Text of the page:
Isabel Chen and Keep Safe
It can be a dangerous world out there, especially if you happen to work on the streets. Recently, a female sex worker was kidnapped, beaten and dragged through the streets by an alleged john in his van. You might think this happened in a third world country, but it was much closer to home. This happened in Vancouver, British Columbia.
Rapes and other crimes are much more likely to happen to sex workers than the average population. In fact, according to a study, sex workers are 51 percent more likely to be murdered on the job than other women. This troubled 24-year-old Isabel Chen. Armed with the stats, she set out to make their lives safer.
Chen was a medical student at the University of British Columbia. Having heard about the assault, she decided to figure out a way for sex workers to protect themselves. The woman who was assaulted had no way to call for help.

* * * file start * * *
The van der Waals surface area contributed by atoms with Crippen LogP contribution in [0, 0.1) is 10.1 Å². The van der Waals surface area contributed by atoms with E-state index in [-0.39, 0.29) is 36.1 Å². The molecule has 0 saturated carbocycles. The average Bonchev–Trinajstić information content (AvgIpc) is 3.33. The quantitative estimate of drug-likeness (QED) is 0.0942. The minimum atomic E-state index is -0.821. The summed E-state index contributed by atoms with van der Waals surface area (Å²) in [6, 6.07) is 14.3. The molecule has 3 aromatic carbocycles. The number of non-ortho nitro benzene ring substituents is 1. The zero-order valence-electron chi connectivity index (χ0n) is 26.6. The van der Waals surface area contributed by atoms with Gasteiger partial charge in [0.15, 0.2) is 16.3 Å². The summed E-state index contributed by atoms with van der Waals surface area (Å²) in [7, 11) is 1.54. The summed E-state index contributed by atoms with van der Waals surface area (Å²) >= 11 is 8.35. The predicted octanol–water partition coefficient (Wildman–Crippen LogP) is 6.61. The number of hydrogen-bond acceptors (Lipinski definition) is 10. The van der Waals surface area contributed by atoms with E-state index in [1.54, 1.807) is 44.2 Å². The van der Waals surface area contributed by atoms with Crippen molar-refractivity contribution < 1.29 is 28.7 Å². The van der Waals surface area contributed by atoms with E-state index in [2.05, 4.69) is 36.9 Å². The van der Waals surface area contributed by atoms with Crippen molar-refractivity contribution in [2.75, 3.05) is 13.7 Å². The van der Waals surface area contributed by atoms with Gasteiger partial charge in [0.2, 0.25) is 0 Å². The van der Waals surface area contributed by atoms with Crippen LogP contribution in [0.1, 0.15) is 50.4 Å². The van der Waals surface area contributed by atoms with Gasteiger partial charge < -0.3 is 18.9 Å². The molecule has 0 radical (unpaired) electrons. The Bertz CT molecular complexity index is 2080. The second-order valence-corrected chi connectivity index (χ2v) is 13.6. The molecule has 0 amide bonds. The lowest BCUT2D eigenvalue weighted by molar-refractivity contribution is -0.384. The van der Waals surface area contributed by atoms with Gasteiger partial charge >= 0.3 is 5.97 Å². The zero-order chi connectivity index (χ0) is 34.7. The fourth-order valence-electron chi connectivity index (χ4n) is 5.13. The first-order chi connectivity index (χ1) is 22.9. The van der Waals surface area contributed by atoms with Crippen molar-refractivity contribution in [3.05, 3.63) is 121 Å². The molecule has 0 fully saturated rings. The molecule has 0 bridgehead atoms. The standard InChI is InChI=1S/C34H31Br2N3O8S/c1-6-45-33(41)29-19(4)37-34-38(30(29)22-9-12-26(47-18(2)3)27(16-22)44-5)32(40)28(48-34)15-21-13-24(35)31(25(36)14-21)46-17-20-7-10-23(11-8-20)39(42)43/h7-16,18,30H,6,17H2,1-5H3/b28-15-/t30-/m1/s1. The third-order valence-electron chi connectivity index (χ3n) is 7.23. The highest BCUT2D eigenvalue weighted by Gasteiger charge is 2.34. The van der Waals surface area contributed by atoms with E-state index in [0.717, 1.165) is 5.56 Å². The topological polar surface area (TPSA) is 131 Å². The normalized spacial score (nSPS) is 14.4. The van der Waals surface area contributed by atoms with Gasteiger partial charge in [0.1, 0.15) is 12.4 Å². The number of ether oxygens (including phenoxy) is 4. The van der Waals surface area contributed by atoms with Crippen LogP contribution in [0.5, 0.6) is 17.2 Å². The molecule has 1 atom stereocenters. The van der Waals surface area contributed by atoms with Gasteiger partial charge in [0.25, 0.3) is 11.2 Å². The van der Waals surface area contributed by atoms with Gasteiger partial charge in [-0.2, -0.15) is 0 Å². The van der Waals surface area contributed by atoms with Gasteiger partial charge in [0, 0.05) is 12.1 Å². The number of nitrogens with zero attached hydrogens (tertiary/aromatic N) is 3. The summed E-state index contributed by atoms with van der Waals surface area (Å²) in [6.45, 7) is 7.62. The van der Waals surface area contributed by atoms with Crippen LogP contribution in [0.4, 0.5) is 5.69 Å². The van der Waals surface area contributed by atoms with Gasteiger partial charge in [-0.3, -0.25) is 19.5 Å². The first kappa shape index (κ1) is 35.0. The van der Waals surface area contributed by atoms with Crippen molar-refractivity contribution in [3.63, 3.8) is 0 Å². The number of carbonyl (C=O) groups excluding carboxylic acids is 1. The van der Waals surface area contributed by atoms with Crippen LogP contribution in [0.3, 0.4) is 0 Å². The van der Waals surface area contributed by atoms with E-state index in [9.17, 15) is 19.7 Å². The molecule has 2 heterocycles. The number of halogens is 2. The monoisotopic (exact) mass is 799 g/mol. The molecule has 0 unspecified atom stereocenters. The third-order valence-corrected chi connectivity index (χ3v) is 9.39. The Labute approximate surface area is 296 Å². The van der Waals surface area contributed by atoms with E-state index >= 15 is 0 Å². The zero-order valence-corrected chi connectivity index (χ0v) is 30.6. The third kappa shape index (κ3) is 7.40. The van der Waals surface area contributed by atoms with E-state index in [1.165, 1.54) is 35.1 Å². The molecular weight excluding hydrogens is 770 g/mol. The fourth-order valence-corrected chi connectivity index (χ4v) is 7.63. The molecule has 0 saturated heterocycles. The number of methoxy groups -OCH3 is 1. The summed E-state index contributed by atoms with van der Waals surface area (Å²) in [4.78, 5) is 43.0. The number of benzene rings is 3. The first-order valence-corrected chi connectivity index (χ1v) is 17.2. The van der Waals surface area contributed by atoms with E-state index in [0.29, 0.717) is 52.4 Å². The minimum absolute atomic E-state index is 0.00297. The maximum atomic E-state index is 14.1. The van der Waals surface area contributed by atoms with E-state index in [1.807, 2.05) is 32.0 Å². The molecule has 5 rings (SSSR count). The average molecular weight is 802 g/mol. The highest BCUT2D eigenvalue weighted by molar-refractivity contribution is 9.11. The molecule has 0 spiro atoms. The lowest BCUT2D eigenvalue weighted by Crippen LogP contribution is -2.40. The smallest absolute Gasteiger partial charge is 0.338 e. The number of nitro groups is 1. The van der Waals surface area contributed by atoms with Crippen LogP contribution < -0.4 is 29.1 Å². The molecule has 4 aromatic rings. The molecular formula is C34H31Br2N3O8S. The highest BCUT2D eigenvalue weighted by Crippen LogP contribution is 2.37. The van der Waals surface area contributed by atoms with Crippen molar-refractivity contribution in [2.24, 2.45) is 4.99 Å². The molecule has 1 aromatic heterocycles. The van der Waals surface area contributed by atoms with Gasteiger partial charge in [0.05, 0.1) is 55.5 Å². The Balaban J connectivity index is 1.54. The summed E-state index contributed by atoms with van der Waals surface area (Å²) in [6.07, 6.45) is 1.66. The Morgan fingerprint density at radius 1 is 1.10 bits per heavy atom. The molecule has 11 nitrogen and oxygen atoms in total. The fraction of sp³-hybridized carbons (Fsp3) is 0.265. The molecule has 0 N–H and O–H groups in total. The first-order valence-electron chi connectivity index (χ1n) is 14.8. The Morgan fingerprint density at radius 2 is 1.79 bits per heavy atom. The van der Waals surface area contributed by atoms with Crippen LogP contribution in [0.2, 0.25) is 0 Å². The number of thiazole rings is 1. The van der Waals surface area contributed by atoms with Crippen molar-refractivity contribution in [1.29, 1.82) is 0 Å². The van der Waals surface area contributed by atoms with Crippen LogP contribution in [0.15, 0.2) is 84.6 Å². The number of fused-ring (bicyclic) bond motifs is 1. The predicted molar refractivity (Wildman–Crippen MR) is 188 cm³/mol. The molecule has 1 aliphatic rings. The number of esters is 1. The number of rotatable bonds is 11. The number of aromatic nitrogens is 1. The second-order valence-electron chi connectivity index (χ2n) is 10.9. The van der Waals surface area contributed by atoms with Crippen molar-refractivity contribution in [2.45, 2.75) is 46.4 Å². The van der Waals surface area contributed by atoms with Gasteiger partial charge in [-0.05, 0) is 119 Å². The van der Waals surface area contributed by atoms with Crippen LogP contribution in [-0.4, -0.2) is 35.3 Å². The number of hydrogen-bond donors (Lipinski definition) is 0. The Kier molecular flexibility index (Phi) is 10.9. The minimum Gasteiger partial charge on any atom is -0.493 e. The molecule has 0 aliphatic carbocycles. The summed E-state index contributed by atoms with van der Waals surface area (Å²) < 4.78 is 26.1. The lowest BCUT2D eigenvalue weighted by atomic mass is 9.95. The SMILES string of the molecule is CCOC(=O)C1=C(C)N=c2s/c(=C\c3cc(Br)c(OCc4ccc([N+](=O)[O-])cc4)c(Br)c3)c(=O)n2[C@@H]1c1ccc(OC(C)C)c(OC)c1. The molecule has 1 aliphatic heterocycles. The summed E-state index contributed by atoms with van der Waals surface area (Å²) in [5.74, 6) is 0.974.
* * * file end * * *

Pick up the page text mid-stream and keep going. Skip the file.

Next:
However, some ideas were not feasible. GPS-enabled smart phones were too expensive for many of the workers and had a high likelihood of being stolen.
However, Chen, who now has a master’s in public health from Yale University, came up with a good solution: a panic button for sex workers. It would be in the shape of a watch or pager and would send an emergency message, to a preset number, if a button is pushed. It would also link to a Google map spotting the exact location of the sender.
Chen teamed up with Kyle Ragins, a Yale med student and Vanessa Forro, a sex worker advocate, to create Keep Safe. Along the way, they sought input from women in the sex trade.
Chen and her colleagues are raising money for a six-month trial run in Vancouver. If it is successful, they hope to distribute the devices to sex workers nationwide.
“One thing we keep hearing is, ‘I can’t believe no one else has done this before,’” said Chen.